The Dark Knight Rises takes us on a journey on Bruce Wayne’s spirit and will and how this character must rise to take on Bane. I’m not going to detail keys sequences for anyone who hasn’t watched this movie but the scenes in the “pit” really is where the key to where Bruce was physiologically and where he was physically also.

Joseph Gordon-Levitt was an excellent addition as Blake to the already superb cast and carried those composition sequences perfectly. The character of Blake is key to the movie and is the connection between all of the characters, you could say the character is the master of ceremonies and has a fitting set up at the end of the movie that Christopher Nolan threw in there for the fans which although is a little cheesy is a nice touch and leaves us wondering “what next for this character?”

In summary this movie was never going to top the previous sequel but surprisingly links more to Batman Begins and bookends the Trilogy perfectly. On the whole Christopher Nolan gave us a near perfect Trilogy which is an achievement after the last incarnation (Batman and Robin (1997) left a bad taste in fans mouths. Spanning 7 years from beginning to end showed the commitment from the director and now having been involved and adding input into the DCU’s version as an executive producer highlights his fondness for the character and cares enough to still be involved although Ben Affleck’s “The Batman” is again another take on the character. For fans it’s a pleasure to revisit the Nolan Trilogy and for me I can’t recommend it enough. Thank You Christopher Nolan.

The Dark Knight (2008) Movie Retro Review by Stephen McLaughlin

THE DARK NIGHT

Director: Christopher Nolan
Writers: Jonathan Nolan (screenplay),  Christopher Nolan
Stars: Christian Bale,  Heath Ledger,  Aaron Eckhart, Maggie Gyllenhaal, Gary Oldman, Michael Caine, Morgan Freeman, Cillian Murphy

Christopher Nolan really did leave us hanging at the end of Batman Begins (2005) with the Jim Gordon / Batman scene at the very end teasing the audience with the “has a taste for the theatrical, like you. Leaves a calling card.” with what we could look forward to in the next instalment of “The Dark Knight Trilogy”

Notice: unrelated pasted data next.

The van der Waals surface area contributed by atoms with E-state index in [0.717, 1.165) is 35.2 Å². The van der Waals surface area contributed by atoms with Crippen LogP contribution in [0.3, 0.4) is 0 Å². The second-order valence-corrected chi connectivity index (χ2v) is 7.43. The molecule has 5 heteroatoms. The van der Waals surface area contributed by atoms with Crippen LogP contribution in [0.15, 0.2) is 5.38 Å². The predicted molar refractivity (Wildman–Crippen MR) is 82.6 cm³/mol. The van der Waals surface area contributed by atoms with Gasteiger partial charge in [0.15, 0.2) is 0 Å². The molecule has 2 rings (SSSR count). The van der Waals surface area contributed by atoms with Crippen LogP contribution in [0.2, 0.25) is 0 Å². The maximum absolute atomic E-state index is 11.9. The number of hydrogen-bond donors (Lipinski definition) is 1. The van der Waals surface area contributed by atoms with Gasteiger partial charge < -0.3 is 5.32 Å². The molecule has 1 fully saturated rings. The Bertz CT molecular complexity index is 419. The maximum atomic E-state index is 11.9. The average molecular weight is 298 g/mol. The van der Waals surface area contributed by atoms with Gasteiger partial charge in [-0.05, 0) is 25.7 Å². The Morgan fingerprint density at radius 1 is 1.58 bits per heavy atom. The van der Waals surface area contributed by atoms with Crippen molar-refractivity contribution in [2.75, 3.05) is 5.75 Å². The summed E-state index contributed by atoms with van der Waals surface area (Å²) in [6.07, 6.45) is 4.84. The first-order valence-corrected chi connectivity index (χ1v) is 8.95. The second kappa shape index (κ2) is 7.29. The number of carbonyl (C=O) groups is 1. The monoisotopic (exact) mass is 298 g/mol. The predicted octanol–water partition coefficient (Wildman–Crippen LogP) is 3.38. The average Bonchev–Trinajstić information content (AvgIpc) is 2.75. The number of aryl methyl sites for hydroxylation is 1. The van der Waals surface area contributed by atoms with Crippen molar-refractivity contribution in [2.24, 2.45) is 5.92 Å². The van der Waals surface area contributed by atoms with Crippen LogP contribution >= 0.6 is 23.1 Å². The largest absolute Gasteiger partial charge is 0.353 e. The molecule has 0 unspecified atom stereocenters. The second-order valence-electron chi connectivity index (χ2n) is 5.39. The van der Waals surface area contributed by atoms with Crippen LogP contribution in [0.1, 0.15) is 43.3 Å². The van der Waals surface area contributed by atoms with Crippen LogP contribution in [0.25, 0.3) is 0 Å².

Within those three years slowly but surely little pieces of information began to leak online on who would portray “The Joker” and it’s no great secret that when Health Ledger was announced it caused a bit of backlash amongst the fans that hadn’t been seen since pre-internet days of Tim Burton’s announcement that Michael Keaton was portraying Bruce Wayne in the 1989 version of the caped crusader. In fact, we as fans still haven’t learned our lessons for in 2013 a similar backlash happened with the announcement of Ben Affleck taking the Wayne mantel in the upcoming sequel to “Man of Steel” that would soon becoming title “Batman Versus Superman”

We need not worried as most folk know about Ledger’s now iconic portal of “The Clown” and more importantly the tragedy surrounding the actors untimely death on 22nd January 2008 aged 28, six months before the premier of “The Dark Knight”

The hype and publicity surrounding the release of the movie in the summer of 2008 probably would have tainted the movie in a way that with all the publicity into Ledger’s death may in fact leave a massive shadow hanging over the sequel. Going into the theatre to watch the follow up to Batman Begins, any fear of this was put to bed within the first 10 minutes of the movie as we watched a bank heist taking place and The Joker’s reveal was straight to the point was also shocking as we see and hear this portrayal say “I believe whatever doesn’t kill you, simply makes you stranger” the theatre may have been in complete darkness but you couldn’t sense the audience rubbing their hands knowing what was in store for the next couple of hours.